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Pool registration & compliance
Registration
The Swimming Pools Act 1992 requires pool owners to register their pool on the NSW Swimming Pool Register. All pool owners must register their pool by no later than 19 November 2013, after the Minister extended the October deadline. There is a penalty for any pool owner who fails to register their pool by the new November deadline ($2,200).

Under the Swimming Pools Act 1992, a ‘swimming pool’ is any excavation, structure or vessel that is capable of being filled with water to a depth of 300mm or more and is used or designed for the purposes of swimming, wading or paddling. Blow-up pools and spas may therefore be subject to the pool registration requirements.

When you register your pool you will be required to indicate that, to the best of your knowledge, the swimming pool complies with the applicable safety standards.

Inspections
Changes have occurred to the Swimming Pools Act 1992, which require Council’s to audit swimming pools to verify that they:


The audit program is being implemented progressively on the basis of development type and will require NSW councils to inspect pools at least once every three years. Where an occupation certificate or certificate of compliance has authorised the swimming pool, your pool won't need to be inspected until three years from the date of issue of the respective certificate.
 
To apply for a compliance certificate, lodge an application for swimming pool certificate of compliance form with Council.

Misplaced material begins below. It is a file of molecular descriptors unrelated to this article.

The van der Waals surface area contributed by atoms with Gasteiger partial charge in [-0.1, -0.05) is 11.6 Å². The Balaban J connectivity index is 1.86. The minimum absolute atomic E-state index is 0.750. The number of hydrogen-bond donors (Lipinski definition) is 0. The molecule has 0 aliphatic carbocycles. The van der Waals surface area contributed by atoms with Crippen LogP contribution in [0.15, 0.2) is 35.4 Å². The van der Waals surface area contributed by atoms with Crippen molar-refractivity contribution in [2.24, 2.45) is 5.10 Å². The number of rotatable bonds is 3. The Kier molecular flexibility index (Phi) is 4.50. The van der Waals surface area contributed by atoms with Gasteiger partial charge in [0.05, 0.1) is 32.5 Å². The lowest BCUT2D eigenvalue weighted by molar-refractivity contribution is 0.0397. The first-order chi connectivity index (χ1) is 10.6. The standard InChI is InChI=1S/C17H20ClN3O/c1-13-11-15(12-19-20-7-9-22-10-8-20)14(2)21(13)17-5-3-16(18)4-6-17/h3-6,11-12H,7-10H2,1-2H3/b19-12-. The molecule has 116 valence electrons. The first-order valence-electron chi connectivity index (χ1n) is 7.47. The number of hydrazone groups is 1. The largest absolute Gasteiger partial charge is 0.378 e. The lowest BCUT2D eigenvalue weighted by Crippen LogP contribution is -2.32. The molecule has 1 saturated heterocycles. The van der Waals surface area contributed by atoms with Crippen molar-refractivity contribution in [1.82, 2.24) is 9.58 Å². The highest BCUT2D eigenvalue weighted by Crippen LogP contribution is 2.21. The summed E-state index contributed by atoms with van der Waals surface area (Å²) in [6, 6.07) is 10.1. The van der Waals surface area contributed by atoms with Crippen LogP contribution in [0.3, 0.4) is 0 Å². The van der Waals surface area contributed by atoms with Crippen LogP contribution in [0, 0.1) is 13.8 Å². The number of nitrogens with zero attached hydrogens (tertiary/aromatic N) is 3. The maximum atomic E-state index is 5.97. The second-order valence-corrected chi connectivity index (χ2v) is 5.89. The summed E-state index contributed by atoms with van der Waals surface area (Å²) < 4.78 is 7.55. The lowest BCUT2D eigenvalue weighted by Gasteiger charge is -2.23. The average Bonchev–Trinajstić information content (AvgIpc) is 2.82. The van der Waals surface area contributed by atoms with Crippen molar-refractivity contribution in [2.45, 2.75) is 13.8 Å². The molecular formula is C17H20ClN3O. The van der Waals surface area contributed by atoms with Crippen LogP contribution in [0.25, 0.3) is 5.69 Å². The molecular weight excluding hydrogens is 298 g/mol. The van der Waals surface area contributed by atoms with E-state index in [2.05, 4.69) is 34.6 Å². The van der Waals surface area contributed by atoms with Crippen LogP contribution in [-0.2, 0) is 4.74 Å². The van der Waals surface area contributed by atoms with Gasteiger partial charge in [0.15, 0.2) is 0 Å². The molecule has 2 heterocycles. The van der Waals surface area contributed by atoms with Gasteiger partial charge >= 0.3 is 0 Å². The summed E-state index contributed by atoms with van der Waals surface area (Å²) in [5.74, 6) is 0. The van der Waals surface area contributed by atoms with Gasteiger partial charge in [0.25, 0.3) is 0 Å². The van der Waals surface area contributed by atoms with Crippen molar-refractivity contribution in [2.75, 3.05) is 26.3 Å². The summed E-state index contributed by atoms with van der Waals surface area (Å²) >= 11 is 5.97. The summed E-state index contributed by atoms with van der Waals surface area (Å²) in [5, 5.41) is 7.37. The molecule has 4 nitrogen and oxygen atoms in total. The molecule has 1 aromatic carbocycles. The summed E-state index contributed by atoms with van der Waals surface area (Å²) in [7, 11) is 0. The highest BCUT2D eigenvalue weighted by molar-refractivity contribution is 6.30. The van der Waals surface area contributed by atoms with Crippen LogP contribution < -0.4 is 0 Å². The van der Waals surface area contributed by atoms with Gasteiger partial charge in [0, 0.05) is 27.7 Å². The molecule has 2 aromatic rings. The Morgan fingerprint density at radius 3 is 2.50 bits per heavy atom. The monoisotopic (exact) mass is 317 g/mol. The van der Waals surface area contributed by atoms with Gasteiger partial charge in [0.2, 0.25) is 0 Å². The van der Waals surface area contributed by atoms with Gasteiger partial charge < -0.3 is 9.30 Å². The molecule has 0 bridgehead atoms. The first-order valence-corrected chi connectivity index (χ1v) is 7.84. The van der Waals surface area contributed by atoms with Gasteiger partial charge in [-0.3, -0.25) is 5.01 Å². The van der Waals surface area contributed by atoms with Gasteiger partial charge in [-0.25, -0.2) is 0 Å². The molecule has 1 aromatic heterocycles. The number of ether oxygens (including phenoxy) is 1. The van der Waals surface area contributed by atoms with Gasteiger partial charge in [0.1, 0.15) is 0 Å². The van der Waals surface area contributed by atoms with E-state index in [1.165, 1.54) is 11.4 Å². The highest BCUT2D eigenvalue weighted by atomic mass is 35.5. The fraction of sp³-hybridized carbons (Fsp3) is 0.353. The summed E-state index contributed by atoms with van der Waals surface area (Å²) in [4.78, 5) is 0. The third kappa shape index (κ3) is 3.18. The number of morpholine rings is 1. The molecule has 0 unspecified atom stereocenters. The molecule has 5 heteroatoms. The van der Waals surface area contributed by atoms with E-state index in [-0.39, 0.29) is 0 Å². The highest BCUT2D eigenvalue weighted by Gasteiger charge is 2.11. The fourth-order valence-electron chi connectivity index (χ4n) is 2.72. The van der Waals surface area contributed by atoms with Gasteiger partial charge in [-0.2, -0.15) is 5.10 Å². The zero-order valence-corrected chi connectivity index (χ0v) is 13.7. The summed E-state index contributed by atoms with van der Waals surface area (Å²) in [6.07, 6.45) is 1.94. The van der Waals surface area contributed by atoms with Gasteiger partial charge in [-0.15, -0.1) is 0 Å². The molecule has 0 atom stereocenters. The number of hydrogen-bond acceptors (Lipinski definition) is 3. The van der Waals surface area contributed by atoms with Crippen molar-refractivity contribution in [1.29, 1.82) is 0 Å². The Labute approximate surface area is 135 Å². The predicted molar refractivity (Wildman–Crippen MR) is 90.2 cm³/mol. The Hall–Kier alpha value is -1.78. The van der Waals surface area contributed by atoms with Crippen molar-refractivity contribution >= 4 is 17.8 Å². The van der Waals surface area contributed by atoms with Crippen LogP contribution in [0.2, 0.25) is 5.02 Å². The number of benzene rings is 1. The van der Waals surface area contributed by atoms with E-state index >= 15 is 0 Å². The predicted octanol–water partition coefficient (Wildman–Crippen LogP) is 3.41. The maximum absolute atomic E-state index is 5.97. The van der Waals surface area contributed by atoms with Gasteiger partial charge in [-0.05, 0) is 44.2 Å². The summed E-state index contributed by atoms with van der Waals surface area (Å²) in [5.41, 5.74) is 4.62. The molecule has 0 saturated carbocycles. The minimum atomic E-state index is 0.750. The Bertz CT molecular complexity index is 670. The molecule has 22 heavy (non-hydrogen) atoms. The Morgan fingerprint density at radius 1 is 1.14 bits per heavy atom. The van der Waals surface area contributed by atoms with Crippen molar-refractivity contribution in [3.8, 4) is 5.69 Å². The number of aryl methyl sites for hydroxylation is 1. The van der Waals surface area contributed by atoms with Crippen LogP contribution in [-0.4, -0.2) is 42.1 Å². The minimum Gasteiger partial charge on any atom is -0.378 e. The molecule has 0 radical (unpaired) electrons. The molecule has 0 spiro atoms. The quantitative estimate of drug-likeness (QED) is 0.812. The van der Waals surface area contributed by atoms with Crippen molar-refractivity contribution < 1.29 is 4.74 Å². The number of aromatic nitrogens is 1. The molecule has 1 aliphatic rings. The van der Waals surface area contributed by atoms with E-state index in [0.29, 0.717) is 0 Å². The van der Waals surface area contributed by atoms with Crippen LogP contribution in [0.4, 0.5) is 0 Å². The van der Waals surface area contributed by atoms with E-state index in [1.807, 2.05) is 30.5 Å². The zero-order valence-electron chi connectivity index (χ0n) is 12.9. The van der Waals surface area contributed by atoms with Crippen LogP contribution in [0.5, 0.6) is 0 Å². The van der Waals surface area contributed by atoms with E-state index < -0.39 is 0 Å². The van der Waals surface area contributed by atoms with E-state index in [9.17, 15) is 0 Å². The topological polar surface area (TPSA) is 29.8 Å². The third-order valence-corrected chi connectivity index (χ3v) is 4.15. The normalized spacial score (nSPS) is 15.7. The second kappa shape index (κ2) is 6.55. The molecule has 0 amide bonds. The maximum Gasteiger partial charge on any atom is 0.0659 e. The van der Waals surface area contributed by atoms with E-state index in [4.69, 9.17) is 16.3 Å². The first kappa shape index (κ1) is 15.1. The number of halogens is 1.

The following timetable applies to implementation of the program:

  • 29 October 2013 - Audit program implemented for private backyard swimming pools;
  • 29 April 2015 - Audit program implemented for swimming pools associated with tourist, visitor accommodation and multi-unit developments;
  • 29 April 2015 - Occupation certificates and certificates of compliance for swimming pools are to be attached to relevant contracts of sale and lease agreements for property, where those certificates are less than three years old.

Unauthorised swimming pools
Owners of unauthorised swimming pools are encouraged to contact Council as soon as possible to discuss the appropriate course of action in each case. All swimming pools whether authorised or not must be registered. Substantial penalties may be imposed for installing a swimming pool without consent. The latest changes to the swimming pool laws increase the likelihood of these cases coming to Council’s attention.

The role of accredited certifiers
Private accredited certifiers may issue compliance certificates under the new laws or undertake inspection of swimming pools at the discretion of the owner. Pool owners, however, have the choice of using Council or an accredited certifier to undertake the relevant inspection and issue of the certificate. Accredited certifiers are required to notify Council of any swimming pool that does not satisfy the minimum safety standards.


Singleton Council
PO Box 314 Singleton NSW 2330
Ph: 02 6578 7290